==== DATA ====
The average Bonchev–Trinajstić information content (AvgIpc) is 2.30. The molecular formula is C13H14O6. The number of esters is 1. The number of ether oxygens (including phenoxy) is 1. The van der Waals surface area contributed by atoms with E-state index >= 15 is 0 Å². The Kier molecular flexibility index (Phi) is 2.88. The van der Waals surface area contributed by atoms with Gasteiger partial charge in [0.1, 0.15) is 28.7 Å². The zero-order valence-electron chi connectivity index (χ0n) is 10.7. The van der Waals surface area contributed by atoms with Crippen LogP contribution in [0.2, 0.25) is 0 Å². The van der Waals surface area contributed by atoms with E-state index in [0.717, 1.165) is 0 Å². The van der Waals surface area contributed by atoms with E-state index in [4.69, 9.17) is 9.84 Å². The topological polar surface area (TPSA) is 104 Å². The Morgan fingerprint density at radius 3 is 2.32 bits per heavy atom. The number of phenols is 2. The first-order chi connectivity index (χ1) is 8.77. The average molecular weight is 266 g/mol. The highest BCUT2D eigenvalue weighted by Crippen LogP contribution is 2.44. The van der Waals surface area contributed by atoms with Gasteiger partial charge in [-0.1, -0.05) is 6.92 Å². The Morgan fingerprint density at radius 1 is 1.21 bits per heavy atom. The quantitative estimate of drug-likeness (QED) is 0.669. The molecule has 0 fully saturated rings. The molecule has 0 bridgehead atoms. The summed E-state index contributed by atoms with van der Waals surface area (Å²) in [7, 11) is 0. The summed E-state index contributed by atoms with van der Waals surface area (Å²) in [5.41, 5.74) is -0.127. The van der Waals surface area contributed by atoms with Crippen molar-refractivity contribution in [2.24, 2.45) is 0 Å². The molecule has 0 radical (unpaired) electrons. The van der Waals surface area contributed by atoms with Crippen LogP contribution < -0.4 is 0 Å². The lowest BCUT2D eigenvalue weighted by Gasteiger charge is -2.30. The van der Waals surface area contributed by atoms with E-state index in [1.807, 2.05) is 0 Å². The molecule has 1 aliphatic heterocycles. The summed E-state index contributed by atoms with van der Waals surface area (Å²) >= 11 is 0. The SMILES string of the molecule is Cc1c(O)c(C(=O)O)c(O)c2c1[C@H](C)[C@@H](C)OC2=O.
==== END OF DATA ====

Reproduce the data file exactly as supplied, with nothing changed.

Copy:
The average Bonchev–Trinajstić information content (AvgIpc) is 2.30. The molecular formula is C13H14O6. The number of esters is 1. The number of ether oxygens (including phenoxy) is 1. The van der Waals surface area contributed by atoms with E-state index >= 15 is 0 Å². The Kier molecular flexibility index (Phi) is 2.88. The van der Waals surface area contributed by atoms with Gasteiger partial charge in [0.1, 0.15) is 28.7 Å². The zero-order valence-electron chi connectivity index (χ0n) is 10.7. The van der Waals surface area contributed by atoms with Crippen LogP contribution in [0.2, 0.25) is 0 Å². The van der Waals surface area contributed by atoms with E-state index in [0.717, 1.165) is 0 Å². The van der Waals surface area contributed by atoms with E-state index in [4.69, 9.17) is 9.84 Å². The topological polar surface area (TPSA) is 104 Å². The Morgan fingerprint density at radius 3 is 2.32 bits per heavy atom. The number of phenols is 2. The first-order chi connectivity index (χ1) is 8.77. The average molecular weight is 266 g/mol. The highest BCUT2D eigenvalue weighted by Crippen LogP contribution is 2.44. The van der Waals surface area contributed by atoms with Gasteiger partial charge in [-0.1, -0.05) is 6.92 Å². The Morgan fingerprint density at radius 1 is 1.21 bits per heavy atom. The quantitative estimate of drug-likeness (QED) is 0.669. The molecule has 0 fully saturated rings. The molecule has 0 bridgehead atoms. The summed E-state index contributed by atoms with van der Waals surface area (Å²) in [7, 11) is 0. The summed E-state index contributed by atoms with van der Waals surface area (Å²) in [5.41, 5.74) is -0.127. The van der Waals surface area contributed by atoms with Crippen molar-refractivity contribution in [2.24, 2.45) is 0 Å². The molecule has 0 radical (unpaired) electrons. The van der Waals surface area contributed by atoms with Crippen LogP contribution < -0.4 is 0 Å². The lowest BCUT2D eigenvalue weighted by Gasteiger charge is -2.30. The van der Waals surface area contributed by atoms with E-state index in [1.807, 2.05) is 0 Å². The molecule has 1 aliphatic heterocycles. The summed E-state index contributed by atoms with van der Waals surface area (Å²) >= 11 is 0. The SMILES string of the molecule is Cc1c(O)c(C(=O)O)c(O)c2c1[C@H](C)[C@@H](C)OC2=O.